A word on hope

“Faith is closing your eyes, stepping off a ledge into darkness and trusting that either someone will be there to catch you, or you’ll learn to fly.”

The above quote, spoken from a man in end of life care due to a battle with AIDS was relayed to me at a conference in 2010 by Cindy Blackstock, a tireless advocate for First Nations human rights in Canada. So, what’s that got to do with body image, eating disorders and mental health more broadly? For me the answer seems obvious – mental health is all about hope.

Hope for self-acceptance.
Hope for belonging.
Hope for recovery.
Hope for connection.

Hope is something that we can cultivate for ourselves, but it is also something that we do together. We are all invested in each other’s wellbeing – we all have a role to play in maintaining hopeful contexts for each other. Sometimes the person who helps you to hang on might not even know their impact. At a recent taping of a Canada AM special on mental health, one of the panellists, a young woman who self-identified as coping with depression, was asked to talk about one experience she had when someone said or did something that made a difference for her. Her answer – a classmate in high school who asked her one day if she wanted to have lunch. For me, this was a powerful reminder that sometimes a simple act of kindness can go a long way.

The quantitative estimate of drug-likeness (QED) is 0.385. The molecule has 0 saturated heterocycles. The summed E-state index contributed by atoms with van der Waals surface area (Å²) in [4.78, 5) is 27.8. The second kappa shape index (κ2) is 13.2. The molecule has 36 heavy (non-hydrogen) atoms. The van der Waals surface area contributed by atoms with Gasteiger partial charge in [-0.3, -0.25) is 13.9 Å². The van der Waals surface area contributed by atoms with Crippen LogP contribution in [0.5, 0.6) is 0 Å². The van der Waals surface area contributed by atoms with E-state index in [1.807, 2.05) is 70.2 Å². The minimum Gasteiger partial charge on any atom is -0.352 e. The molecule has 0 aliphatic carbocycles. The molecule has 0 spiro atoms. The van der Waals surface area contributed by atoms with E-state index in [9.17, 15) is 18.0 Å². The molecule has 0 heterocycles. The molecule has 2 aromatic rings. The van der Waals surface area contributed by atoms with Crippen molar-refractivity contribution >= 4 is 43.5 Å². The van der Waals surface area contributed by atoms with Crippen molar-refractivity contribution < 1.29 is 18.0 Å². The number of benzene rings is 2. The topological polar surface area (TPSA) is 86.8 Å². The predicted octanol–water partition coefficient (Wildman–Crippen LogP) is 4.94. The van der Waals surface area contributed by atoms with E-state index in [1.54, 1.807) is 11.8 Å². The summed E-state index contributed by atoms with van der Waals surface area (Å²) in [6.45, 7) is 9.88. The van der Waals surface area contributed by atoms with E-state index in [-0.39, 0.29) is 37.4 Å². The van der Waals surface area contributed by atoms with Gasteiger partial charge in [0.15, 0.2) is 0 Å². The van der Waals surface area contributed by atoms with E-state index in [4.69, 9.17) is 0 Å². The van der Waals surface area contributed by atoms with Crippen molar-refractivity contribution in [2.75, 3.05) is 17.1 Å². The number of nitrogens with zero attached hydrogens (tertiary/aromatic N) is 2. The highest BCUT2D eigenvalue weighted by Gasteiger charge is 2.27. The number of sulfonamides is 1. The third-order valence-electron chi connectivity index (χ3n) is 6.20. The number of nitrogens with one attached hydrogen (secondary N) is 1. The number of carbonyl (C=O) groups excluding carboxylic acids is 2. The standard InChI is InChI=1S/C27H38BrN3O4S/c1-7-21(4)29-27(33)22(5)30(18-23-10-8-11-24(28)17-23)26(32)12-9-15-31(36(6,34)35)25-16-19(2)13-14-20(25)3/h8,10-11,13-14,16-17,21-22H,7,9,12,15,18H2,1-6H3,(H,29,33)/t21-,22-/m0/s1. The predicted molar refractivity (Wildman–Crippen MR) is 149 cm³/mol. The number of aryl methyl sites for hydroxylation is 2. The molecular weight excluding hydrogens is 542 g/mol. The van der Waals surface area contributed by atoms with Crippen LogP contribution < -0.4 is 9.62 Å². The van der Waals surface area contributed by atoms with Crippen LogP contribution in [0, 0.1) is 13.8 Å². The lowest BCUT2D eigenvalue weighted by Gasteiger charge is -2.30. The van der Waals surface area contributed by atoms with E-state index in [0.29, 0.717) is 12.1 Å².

But even thinking more broadly, how do greater social contexts help to create environments where it is either more or less easy to accept yourself? How do issues of race, class, gender and sexual orientation play into things? Why are some experiences deemed as somehow less worthy of taking up space and what are some of the implications of privileging certain narratives over others?

Hope is certainly connected to body image.  Related to hope and body image, what are some of my hopes?  I hope for a world where girls will be defined by the accomplishments and successes that have nothing to do with their physical appearance.  A world where girls will feel encouraged to take up space – both literally in terms of body size and metaphorically in terms of taking up space with their hopes and desires – and to recognize the power of their unexpressed and unrecognized feelings.  A world where we will all be encouraged not to run from our own power, but to remember instead the message in one of my favourite quotes by Oliver Wendell Holmes, that “what lies before us and what lies beyond us is tiny compared to what lies within us”.  It is when we come to more fully accept ourselves and our bodies that it becomes easier to more fully inhabit our own space and connect with our own resources, which then makes it possible for us to share these with others.

I’ll close with another of my favourite quotes, this time by Oriah Mountain Dreamer, which is “what if the question is not why am I so infrequently the person I really want to be, but why do I so infrequently want to be the person I really am?”  Beneath this question lies hope, which in my experience is often sparked in quiet moments; moments when we are able to tune into the hope within ourselves.

Janice Kelly works as a research writer on the clinical team at Kids Help Phone.  She has volunteered with NEDIC since 2007.